Editor’s Letter: Oh The Possibilities…

Oh the possibilities…

Happy New Year Marshmallow Peeps! I hope your holidays were a healthy combination of excitement and rest.

Firstly, I’d like to apologize for the delayed publication of our “Cultivating Possibilities” January| February Issue of Eat The Marshmallow. Holiday breaks are always a bit goofy and this year, our local school district decided to let the children out of school closer to the Christmas holiday and not have them start school back up until January 8th. This left working moms like me in a bit of a lurch, hence the delayed publication. On the bright side of this scheduling clump, I have had more time to reflect on what I’d like to write in my letter to you!

I always find the time around New Year to be an uncomfortable period. The celebrations are over, which is rather sobering both figuratively and literally. That sense of completion that comes with the holidays, a time when we allow ourselves to indulge in socializing, cooking, and celebrating the culmination of the year wanes. The year turns over, and I find myself staring down at the prospect of having to do it all over again. It seems both boringly mundane and daunting all at once. I am reminded of a moment in Tina Fey’s show 30 Rock, where the writers are told they have to stay and work through the holiday break and one of the writers breaks down in tears, flopping himself down to work, pitifully crying, “I don’t wanna do this… ”

In my house, I am definitely not alone in these sentiments. My daughter, after being on holiday at home for a week, had nothing left to focus on and decided to channel her inner 80-year-old. She did so by complaining of all these mysterious aches and pains (my daughter is a pretty active kid, that has difficulty judging spatial relationships at times, so she tends to be a bit clumsy now and again, which results in many bruises from bumping into or tripping over objects in her path). After hearing the litany of everything that was still aching or hurting for the 5th time within 36 hours, I turned to her and said, “Is there anything that is going well?” She looked at me, paused to consider my question, said “Nope,” as she grinned and left the room. So much for efforts in guiding her towards the glass half-full. At least she left the room grinning which made me laugh and consider how a moment of of negativity was shifted slightly to a moment of conscious, funny negativity.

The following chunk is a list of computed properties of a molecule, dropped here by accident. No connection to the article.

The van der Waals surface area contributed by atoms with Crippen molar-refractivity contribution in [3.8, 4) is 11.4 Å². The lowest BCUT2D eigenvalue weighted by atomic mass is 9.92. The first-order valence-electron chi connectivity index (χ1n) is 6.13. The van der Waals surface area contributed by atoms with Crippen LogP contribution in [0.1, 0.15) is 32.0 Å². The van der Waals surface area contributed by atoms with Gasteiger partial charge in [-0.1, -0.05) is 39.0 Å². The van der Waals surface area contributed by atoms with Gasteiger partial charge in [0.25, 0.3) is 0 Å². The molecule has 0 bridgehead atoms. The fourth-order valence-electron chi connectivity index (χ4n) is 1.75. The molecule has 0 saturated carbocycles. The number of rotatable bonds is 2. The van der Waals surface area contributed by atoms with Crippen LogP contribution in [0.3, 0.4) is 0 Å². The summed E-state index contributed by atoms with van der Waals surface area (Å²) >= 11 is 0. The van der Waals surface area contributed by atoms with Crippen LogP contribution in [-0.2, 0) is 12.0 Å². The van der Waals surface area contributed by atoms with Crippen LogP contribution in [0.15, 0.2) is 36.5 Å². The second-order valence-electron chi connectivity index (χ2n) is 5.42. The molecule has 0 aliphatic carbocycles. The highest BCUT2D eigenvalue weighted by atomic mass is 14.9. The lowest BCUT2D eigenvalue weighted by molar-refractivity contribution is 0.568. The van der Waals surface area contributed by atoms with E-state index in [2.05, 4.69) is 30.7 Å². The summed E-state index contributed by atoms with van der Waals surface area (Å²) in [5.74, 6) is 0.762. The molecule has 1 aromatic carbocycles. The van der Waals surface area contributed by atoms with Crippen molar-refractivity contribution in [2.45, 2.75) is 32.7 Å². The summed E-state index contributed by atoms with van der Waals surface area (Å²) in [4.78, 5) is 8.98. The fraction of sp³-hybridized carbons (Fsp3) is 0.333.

It is all a matter of perspective and self-awareness. This made me think about my own feelings of New Year. What would it be like if I looked at this time period without the attitude and baggage I bring to it? Without that stuff hanging about, coloring my judgment, the field looks fairly open. I cannot predict what will be, so why assume anything negative or positive about the New Year?

While on break, I caught up on some podcast episodes that I had downloaded yet hadn’t listen to and came across the Kinder-Gardening episode of the podcast Hidden Brain with host Shankar Vedantam. In the episode, the podcast looks at current societal views of parenting. Apparently, even the word parenting is fairly new, only having appeared in common use in the U.S. during the 70s. Prior to that, the word parent was not an active verb, but a word that was used to describe a relationship, for example, “I am a parent.” This shift in the use of the word, spawned many different formal parenting philosophies. In the episode, guest author and psychology professor at UC Berkeley, Alison Gopnik talks about how many parents think they can shape their child into a particular kind of adult, while the science suggests otherwise. She uses a beautiful analogy of “the gardener” which mirrors what the science points to regarding the healthiest relationship basis between parent and child. The parent, as the gardener, creates an active, nurturing, diverse and rich ecosystem, then plants seeds. What happens after that is anyone’s guess, some things take, some things fail, and the gardener can only observe, prune, and cultivate what is happening in the garden. It is up to the intricate dynamics within the ecosystem which determines what will be the outcome of the garden that season.

I take great comfort in this idea and it has helped me re-frame my thoughts about the upcoming year and well as my ideas about being a parent. Unexpected things happen. And if I only have my vision set to an ultimate goal, then, I will, most likely be disappointed. But worse than being disappointed, is I will have missed out on all the surprises along the way. By taking more of the gardeners perspective to being a parent, I can provide a protected and safe space that can foster growth and change. In doing so, I get to watch the all the small things evolve over time and not make assumptions about what should happen. I can just watch what is happening and make adjustments to the accommodate the changes and growth.

I believe this applies to nurturing myself as well as nurturing my daughter. So, come what may 2018! It will certainly be a wild and woolly ride. But through it all, I can choose to be an active participant, curating and cultivating as I go. I encourage you all to do the same. We are in it together after all. Change is going to come, imagine and be open to the possibilities.

In gratitude,



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